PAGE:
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KW_Macro_Ch_13_Sec_04_The_Federal_Reserve_System - chapter...

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>> Money, Banking, and the Federal Reserve System Section 4: The Federal Reserve System chapter 13 Who’s in charge of ensuring that banks maintain enough reserves? Who decides how large the monetary base will be? The answer, in the United States, is an institution known as the Federal Reserve (or, more generally, as the “Fed”). The Fed: America’s Central Bank The Federal Reserve is a central bank —an institution that oversees and regulates the banking system, and controls the monetary base. Other central banks include the Bank of England, the Bank of Japan, and the European Central Bank, or ECB. The ECB acts as a common central bank for 12 European countries: Austria, Belgium, Finland, France, Germany, Greece, Ireland, Italy, Luxembourg, the Netherlands, Portugal, and Spain. The world’s oldest central bank, by the way, is Sweden’s Sveriges Rijksbank, which awards the Nobel Prize in economics. The legal status of the Fed, which was created in 1913, is unusual: it is not exact- ly part of the U.S. government, but it is not really a private institution either. Strictly A central bank is an institution that over- sees and regulates the banking system and controls the monetary base.
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2 CHAPTER 13 SECTION 4: THE FEDERAL RESERVE SYSTEM speaking, the Federal Reserve system consists of two parts: the Board of Governors and the 12 regional Federal Reserve Banks. The Board of Governors, which oversees the system from its offices in Washington, D.C., is set up like a government agency: its seven members are appointed by the president and must be approved by the Senate. However, they are appointed for 14-year terms, to insulate them from political pressure. The chairman is appointed on a more frequent basis, every 4 years, but it’s traditional for chairmen to be reappointed and serve much longer terms. William McChesney Martin was chairman of the Fed from 1951 until 1970. Alan Greenspan, appointed in 1987, was still serving as Fed chairman in 2005. The 12 Federal Reserve Banks each serve a region of the country, providing various banking and supervisory services. For example, they audit the books of private-sector banks, to ensure that they are financially sound. Each regional bank is run by a board of directors chosen from the local banking and business community. The Federal Reserve Bank of New York has a special role: it carries out open-market operations , the main tool of monetary policy. Figure 13-5 shows the Federal Reserve districts and the city in which each regional Federal Reserve Bank is located. Decisions about monetary policy are made by the Federal Open Market Committee, which consists of the Board of Governors plus five of the regional bank presidents. The president of the Federal Reserve Bank of New York is always on the committee, and the other four seats rotate among the other 12 regional banks. The chairman of the Board of Governors normally also serves as the chair- man of the Open-Market Committee. The effect of this complex structure is to create an institution that is ultimately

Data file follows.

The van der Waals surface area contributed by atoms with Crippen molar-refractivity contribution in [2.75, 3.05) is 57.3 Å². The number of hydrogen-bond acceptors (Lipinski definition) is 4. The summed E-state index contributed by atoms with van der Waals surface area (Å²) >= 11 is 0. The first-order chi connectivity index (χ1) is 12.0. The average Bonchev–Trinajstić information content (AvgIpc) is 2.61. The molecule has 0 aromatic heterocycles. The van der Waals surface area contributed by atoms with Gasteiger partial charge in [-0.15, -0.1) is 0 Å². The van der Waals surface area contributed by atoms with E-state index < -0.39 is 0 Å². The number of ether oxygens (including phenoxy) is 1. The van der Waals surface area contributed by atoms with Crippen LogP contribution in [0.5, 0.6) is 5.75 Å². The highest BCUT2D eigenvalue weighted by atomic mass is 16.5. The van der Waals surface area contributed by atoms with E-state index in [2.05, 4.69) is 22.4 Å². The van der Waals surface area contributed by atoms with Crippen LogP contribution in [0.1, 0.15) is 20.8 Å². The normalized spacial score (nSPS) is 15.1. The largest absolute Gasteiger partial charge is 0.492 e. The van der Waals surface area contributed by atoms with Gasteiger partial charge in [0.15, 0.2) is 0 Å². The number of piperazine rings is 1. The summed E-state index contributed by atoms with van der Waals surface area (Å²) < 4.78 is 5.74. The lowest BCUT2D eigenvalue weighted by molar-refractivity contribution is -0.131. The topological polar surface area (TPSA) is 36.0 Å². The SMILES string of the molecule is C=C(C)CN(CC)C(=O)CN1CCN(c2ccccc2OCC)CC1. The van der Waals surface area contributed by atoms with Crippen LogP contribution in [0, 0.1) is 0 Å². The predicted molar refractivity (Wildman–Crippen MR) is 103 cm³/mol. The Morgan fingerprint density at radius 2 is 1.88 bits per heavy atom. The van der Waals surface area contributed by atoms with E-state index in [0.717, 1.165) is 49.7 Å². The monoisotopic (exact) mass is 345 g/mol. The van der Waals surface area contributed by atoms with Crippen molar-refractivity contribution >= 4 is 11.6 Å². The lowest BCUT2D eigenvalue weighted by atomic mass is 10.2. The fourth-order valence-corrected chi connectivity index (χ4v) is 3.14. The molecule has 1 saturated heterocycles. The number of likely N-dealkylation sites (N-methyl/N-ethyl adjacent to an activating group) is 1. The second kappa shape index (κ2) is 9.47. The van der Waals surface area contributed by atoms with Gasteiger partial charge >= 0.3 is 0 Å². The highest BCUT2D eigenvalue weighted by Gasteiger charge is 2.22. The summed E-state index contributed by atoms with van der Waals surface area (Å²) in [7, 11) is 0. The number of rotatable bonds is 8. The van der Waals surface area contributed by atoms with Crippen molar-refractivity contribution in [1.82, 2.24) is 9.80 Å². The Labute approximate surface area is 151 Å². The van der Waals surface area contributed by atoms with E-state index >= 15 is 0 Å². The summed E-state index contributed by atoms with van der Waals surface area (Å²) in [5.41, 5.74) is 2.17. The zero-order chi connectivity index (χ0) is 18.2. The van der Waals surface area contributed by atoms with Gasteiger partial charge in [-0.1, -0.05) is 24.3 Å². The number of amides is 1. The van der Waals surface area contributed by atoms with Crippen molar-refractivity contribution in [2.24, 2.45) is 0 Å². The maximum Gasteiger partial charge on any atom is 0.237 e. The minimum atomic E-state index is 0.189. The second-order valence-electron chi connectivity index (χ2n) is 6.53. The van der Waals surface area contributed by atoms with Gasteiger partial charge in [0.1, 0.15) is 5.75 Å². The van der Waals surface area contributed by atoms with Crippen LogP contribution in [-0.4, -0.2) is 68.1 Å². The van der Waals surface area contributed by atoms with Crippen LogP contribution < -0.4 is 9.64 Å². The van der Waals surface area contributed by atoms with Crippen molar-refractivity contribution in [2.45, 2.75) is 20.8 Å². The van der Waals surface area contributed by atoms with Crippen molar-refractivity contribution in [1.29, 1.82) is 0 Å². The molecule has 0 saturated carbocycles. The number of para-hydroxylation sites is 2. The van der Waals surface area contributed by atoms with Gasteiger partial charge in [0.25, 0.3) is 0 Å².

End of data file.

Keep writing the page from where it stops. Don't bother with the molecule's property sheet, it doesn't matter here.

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KW_Macro_Ch_13_Sec_04_The_Federal_Reserve_System - chapter...

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